The original 1985 novel, an expansion of his 1977 Analog novella "Ender's Game", remains an SF masterpiece. The ethical dilemmas involved in training children for a war which only they can win - without telling them that that's what you're doing - remain sharply relevant to this day. And the 2013 feature film did a pretty good job of encapsulating these themes in its (inevitably) truncated form - except for Sir Ben Kingsley's "Kiwi" accent, that is, which had to be heard to be believed.

After that things got a bit more complicated. First Card decided to send his hero off on a series of relativistic hops through the universe which took him a couple of thousand years into the future; then he landed him on a planet where the literally 'inhuman' values of another alien race, the Pequeninos (or "Piggies"), led to an even more complex conflict and the threat of another Xenocide.

This new conundrum takes a good three volumes to resolve, mainly owing to the tendency of Card's characters to sit down and talk things through - at inordinate length - on a regular basis. In the process Ender gets married to a typical Card heroine: stubborn, irritable, and prone to taking perverse, self-destructive decisions whenever reason threatens to prevail. I'm not quite sure what that implies, but it does make you wonder a bit about Card's own personal experience in this area ...

Orson Scott Card: The Shadow Series (1999-2005)

But wait, there's more. Meanwhile, back on earth, the cast of the original Battle School set up to defeat the Formics (or "Buggers") are all still battling to restore the government of Earth to its proper state of blind obedience to the Hegemon, Ender's sociopathic brother Peter. All of that takes another four (or five, depending on how you count) volumes to settle.

Orson Scott Card & Aaron Johnston: The First Formic War Series (2012-14)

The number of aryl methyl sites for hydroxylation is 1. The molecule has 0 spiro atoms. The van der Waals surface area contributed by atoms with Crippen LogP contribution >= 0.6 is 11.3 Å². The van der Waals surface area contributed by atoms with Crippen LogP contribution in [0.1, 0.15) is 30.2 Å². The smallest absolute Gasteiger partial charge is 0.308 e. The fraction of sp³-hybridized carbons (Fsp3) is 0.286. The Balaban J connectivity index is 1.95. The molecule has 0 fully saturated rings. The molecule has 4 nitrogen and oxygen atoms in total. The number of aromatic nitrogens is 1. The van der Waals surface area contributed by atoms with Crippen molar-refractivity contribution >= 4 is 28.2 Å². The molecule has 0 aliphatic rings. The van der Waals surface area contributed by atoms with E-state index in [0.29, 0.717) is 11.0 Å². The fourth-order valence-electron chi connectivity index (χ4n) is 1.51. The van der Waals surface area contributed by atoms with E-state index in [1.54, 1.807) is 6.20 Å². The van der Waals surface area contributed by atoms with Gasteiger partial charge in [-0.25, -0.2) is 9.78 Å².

I can't speak to the events in the First (and now Second) Formic War Trilogies, as I haven't read them. All one can conclude is that any rumours of Ender's having actually ended hostilities with the Formics at the conclusion of Ender's Game appear to have been greatly exaggerated.

Nor has this series of spin-offs concluded as yet. And presumably there are many hardcore fans out there who are still anxiously watching this space ...

Orson Scott Card: The Tales of Alvin Maker (1987-2003)

Card's second major series is the alternate-history, American-frontier saga collectively labelled the (tall) Tales of Alvin Maker. Card's Mormonism comes through far more strongly in these books than in the Ender ones. Nevertheless, his vision of a North America half of which still belongs to the Native American tribes is a strangely inspiring one. And there's an infectious exuberance to (especially) the early volumes in the sequence which keeps you reading even as they become gradually more and more encumbered by plot and backstory.

There is still, apparently, one volume of tales to come, though I have my doubts about that. Card has a tendency to divide and subdivide his novels into they fill two or three volumes rather than just the one he originally promised. And his characters are so very, very talkative.

Orson Scott Card: The Homecoming Series (1992-95)

A good example of this is the series above, originally intended as a trilogy, which grew into a huge, sprawling, five-volume saga.